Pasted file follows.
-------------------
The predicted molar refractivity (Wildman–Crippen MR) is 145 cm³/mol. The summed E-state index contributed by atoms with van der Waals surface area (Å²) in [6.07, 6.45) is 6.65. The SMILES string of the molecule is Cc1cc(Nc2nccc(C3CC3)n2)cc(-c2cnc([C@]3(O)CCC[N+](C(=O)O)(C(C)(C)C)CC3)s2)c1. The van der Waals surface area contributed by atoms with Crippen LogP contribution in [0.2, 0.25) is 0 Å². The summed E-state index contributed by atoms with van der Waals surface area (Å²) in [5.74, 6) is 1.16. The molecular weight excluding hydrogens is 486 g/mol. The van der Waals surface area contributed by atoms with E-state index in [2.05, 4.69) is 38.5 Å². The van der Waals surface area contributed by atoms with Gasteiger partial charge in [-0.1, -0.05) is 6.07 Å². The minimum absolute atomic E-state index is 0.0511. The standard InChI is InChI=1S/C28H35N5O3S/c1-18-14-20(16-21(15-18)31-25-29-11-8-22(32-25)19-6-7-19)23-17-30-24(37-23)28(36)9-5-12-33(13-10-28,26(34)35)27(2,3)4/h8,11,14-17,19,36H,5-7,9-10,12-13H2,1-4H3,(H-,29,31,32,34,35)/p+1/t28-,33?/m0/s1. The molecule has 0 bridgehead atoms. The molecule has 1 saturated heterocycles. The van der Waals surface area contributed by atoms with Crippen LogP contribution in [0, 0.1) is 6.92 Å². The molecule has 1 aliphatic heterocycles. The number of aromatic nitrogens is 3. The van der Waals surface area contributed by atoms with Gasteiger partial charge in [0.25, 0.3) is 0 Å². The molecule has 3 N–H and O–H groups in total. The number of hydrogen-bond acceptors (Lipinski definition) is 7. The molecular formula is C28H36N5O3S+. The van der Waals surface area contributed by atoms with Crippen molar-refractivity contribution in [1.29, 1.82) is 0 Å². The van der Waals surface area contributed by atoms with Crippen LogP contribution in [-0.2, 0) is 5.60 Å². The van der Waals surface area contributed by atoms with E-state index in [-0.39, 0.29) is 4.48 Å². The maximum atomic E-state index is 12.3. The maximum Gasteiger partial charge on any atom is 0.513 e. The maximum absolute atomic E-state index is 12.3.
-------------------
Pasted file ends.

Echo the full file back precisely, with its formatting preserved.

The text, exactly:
The predicted molar refractivity (Wildman–Crippen MR) is 145 cm³/mol. The summed E-state index contributed by atoms with van der Waals surface area (Å²) in [6.07, 6.45) is 6.65. The SMILES string of the molecule is Cc1cc(Nc2nccc(C3CC3)n2)cc(-c2cnc([C@]3(O)CCC[N+](C(=O)O)(C(C)(C)C)CC3)s2)c1. The van der Waals surface area contributed by atoms with Crippen LogP contribution in [0.2, 0.25) is 0 Å². The summed E-state index contributed by atoms with van der Waals surface area (Å²) in [5.74, 6) is 1.16. The molecular weight excluding hydrogens is 486 g/mol. The van der Waals surface area contributed by atoms with E-state index in [2.05, 4.69) is 38.5 Å². The van der Waals surface area contributed by atoms with Gasteiger partial charge in [-0.1, -0.05) is 6.07 Å². The minimum absolute atomic E-state index is 0.0511. The standard InChI is InChI=1S/C28H35N5O3S/c1-18-14-20(16-21(15-18)31-25-29-11-8-22(32-25)19-6-7-19)23-17-30-24(37-23)28(36)9-5-12-33(13-10-28,26(34)35)27(2,3)4/h8,11,14-17,19,36H,5-7,9-10,12-13H2,1-4H3,(H-,29,31,32,34,35)/p+1/t28-,33?/m0/s1. The molecule has 0 bridgehead atoms. The molecule has 1 saturated heterocycles. The van der Waals surface area contributed by atoms with Crippen LogP contribution in [0, 0.1) is 6.92 Å². The molecule has 1 aliphatic heterocycles. The number of aromatic nitrogens is 3. The van der Waals surface area contributed by atoms with Gasteiger partial charge in [0.25, 0.3) is 0 Å². The molecule has 3 N–H and O–H groups in total. The number of hydrogen-bond acceptors (Lipinski definition) is 7. The molecular formula is C28H36N5O3S+. The van der Waals surface area contributed by atoms with Crippen molar-refractivity contribution in [1.29, 1.82) is 0 Å². The van der Waals surface area contributed by atoms with Crippen LogP contribution in [-0.2, 0) is 5.60 Å². The van der Waals surface area contributed by atoms with E-state index in [-0.39, 0.29) is 4.48 Å². The maximum atomic E-state index is 12.3. The maximum Gasteiger partial charge on any atom is 0.513 e. The maximum absolute atomic E-state index is 12.3.